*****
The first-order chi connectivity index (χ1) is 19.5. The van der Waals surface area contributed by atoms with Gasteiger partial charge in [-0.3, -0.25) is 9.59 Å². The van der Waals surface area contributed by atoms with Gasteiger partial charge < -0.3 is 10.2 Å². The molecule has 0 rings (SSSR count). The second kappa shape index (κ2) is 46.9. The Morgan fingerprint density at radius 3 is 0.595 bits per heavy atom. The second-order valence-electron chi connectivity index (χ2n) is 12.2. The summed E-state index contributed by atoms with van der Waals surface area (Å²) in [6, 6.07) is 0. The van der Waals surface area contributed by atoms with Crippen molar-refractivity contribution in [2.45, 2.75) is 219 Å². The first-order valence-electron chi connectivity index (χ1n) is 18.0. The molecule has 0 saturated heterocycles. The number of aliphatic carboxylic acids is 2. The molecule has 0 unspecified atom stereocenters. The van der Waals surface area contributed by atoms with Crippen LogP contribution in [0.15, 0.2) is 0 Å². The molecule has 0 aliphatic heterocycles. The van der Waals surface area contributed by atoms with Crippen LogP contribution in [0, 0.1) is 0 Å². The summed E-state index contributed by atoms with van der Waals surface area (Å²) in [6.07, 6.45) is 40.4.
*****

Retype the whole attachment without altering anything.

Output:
The first-order chi connectivity index (χ1) is 19.5. The van der Waals surface area contributed by atoms with Gasteiger partial charge in [-0.3, -0.25) is 9.59 Å². The van der Waals surface area contributed by atoms with Gasteiger partial charge < -0.3 is 10.2 Å². The molecule has 0 rings (SSSR count). The second kappa shape index (κ2) is 46.9. The Morgan fingerprint density at radius 3 is 0.595 bits per heavy atom. The second-order valence-electron chi connectivity index (χ2n) is 12.2. The summed E-state index contributed by atoms with van der Waals surface area (Å²) in [6, 6.07) is 0. The van der Waals surface area contributed by atoms with Crippen molar-refractivity contribution in [2.45, 2.75) is 219 Å². The first-order valence-electron chi connectivity index (χ1n) is 18.0. The molecule has 0 saturated heterocycles. The number of aliphatic carboxylic acids is 2. The molecule has 0 unspecified atom stereocenters. The van der Waals surface area contributed by atoms with Crippen LogP contribution in [0.15, 0.2) is 0 Å². The molecule has 0 aliphatic heterocycles. The van der Waals surface area contributed by atoms with Crippen LogP contribution in [0, 0.1) is 0 Å². The summed E-state index contributed by atoms with van der Waals surface area (Å²) in [6.07, 6.45) is 40.4.